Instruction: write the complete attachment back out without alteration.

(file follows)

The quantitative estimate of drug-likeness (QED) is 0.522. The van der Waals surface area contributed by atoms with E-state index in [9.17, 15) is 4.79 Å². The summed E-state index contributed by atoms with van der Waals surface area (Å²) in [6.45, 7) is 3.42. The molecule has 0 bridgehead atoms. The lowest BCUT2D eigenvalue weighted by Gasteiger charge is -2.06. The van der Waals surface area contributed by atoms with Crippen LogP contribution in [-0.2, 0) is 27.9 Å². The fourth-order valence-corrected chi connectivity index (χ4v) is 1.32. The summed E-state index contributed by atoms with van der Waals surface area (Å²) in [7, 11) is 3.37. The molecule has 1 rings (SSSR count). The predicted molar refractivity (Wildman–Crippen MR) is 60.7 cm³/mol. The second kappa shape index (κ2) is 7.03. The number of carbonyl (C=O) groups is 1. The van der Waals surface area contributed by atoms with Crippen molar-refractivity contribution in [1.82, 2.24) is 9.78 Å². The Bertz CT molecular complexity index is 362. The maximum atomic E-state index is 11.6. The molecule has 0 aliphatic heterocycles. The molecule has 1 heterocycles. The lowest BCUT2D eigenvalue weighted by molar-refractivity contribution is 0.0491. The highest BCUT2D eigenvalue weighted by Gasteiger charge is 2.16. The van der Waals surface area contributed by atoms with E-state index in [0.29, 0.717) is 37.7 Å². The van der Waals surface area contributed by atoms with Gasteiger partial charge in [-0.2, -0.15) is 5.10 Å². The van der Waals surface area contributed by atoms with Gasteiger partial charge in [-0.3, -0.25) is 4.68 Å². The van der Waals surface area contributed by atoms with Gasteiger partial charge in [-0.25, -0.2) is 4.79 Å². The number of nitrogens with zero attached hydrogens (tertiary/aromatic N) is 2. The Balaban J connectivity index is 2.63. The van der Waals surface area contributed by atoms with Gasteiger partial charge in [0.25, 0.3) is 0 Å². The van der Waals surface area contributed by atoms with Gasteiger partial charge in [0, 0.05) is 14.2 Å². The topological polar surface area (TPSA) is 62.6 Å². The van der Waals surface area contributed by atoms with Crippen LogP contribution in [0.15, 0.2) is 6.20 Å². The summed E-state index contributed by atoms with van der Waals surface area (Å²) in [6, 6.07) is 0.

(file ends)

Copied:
The quantitative estimate of drug-likeness (QED) is 0.522. The van der Waals surface area contributed by atoms with E-state index in [9.17, 15) is 4.79 Å². The summed E-state index contributed by atoms with van der Waals surface area (Å²) in [6.45, 7) is 3.42. The molecule has 0 bridgehead atoms. The lowest BCUT2D eigenvalue weighted by Gasteiger charge is -2.06. The van der Waals surface area contributed by atoms with Crippen LogP contribution in [-0.2, 0) is 27.9 Å². The fourth-order valence-corrected chi connectivity index (χ4v) is 1.32. The summed E-state index contributed by atoms with van der Waals surface area (Å²) in [7, 11) is 3.37. The molecule has 1 rings (SSSR count). The predicted molar refractivity (Wildman–Crippen MR) is 60.7 cm³/mol. The second kappa shape index (κ2) is 7.03. The number of carbonyl (C=O) groups is 1. The van der Waals surface area contributed by atoms with Crippen molar-refractivity contribution in [1.82, 2.24) is 9.78 Å². The Bertz CT molecular complexity index is 362. The maximum atomic E-state index is 11.6. The molecule has 0 aliphatic heterocycles. The molecule has 1 heterocycles. The lowest BCUT2D eigenvalue weighted by molar-refractivity contribution is 0.0491. The highest BCUT2D eigenvalue weighted by Gasteiger charge is 2.16. The van der Waals surface area contributed by atoms with E-state index in [0.29, 0.717) is 37.7 Å². The van der Waals surface area contributed by atoms with Gasteiger partial charge in [-0.2, -0.15) is 5.10 Å². The van der Waals surface area contributed by atoms with Gasteiger partial charge in [-0.3, -0.25) is 4.68 Å². The van der Waals surface area contributed by atoms with Gasteiger partial charge in [-0.25, -0.2) is 4.79 Å². The number of nitrogens with zero attached hydrogens (tertiary/aromatic N) is 2. The Balaban J connectivity index is 2.63. The van der Waals surface area contributed by atoms with Gasteiger partial charge in [0.25, 0.3) is 0 Å². The van der Waals surface area contributed by atoms with Gasteiger partial charge in [0, 0.05) is 14.2 Å². The topological polar surface area (TPSA) is 62.6 Å². The van der Waals surface area contributed by atoms with Crippen LogP contribution in [0.15, 0.2) is 6.20 Å². The summed E-state index contributed by atoms with van der Waals surface area (Å²) in [6, 6.07) is 0.